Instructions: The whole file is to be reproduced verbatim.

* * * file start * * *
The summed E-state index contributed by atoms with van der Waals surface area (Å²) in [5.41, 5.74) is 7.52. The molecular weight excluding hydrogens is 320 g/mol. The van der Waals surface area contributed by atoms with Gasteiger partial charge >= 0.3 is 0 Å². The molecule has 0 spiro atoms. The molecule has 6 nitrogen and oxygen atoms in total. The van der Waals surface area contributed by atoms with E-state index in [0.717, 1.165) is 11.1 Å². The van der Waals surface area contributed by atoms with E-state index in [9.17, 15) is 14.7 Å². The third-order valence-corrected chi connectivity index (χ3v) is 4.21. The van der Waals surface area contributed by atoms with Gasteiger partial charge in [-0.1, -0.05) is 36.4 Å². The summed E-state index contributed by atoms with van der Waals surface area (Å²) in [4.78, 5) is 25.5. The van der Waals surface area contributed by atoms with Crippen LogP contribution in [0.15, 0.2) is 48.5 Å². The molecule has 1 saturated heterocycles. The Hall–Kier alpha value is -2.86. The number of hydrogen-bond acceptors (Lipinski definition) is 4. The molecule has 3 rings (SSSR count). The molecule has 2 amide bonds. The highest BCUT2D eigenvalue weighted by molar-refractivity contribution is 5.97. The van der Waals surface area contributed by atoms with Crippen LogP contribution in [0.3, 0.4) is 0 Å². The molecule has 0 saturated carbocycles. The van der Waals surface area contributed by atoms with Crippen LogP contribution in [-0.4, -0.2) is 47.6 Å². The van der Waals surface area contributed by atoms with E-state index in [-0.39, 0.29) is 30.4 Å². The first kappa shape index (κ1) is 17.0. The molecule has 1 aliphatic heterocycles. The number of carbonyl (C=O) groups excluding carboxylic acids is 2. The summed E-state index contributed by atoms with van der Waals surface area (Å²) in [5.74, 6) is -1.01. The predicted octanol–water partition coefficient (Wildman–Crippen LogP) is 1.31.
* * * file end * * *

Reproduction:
The summed E-state index contributed by atoms with van der Waals surface area (Å²) in [5.41, 5.74) is 7.52. The molecular weight excluding hydrogens is 320 g/mol. The van der Waals surface area contributed by atoms with Gasteiger partial charge >= 0.3 is 0 Å². The molecule has 0 spiro atoms. The molecule has 6 nitrogen and oxygen atoms in total. The van der Waals surface area contributed by atoms with E-state index in [0.717, 1.165) is 11.1 Å². The van der Waals surface area contributed by atoms with E-state index in [9.17, 15) is 14.7 Å². The third-order valence-corrected chi connectivity index (χ3v) is 4.21. The van der Waals surface area contributed by atoms with Gasteiger partial charge in [-0.1, -0.05) is 36.4 Å². The summed E-state index contributed by atoms with van der Waals surface area (Å²) in [4.78, 5) is 25.5. The van der Waals surface area contributed by atoms with Crippen LogP contribution in [0.15, 0.2) is 48.5 Å². The molecule has 1 saturated heterocycles. The Hall–Kier alpha value is -2.86. The number of hydrogen-bond acceptors (Lipinski definition) is 4. The molecule has 3 rings (SSSR count). The molecule has 2 amide bonds. The highest BCUT2D eigenvalue weighted by molar-refractivity contribution is 5.97. The van der Waals surface area contributed by atoms with Crippen LogP contribution in [0.3, 0.4) is 0 Å². The molecule has 0 saturated carbocycles. The van der Waals surface area contributed by atoms with Crippen LogP contribution in [-0.4, -0.2) is 47.6 Å². The van der Waals surface area contributed by atoms with E-state index in [-0.39, 0.29) is 30.4 Å². The first kappa shape index (κ1) is 17.0. The molecule has 1 aliphatic heterocycles. The number of carbonyl (C=O) groups excluding carboxylic acids is 2. The summed E-state index contributed by atoms with van der Waals surface area (Å²) in [5.74, 6) is -1.01. The predicted octanol–water partition coefficient (Wildman–Crippen LogP) is 1.31.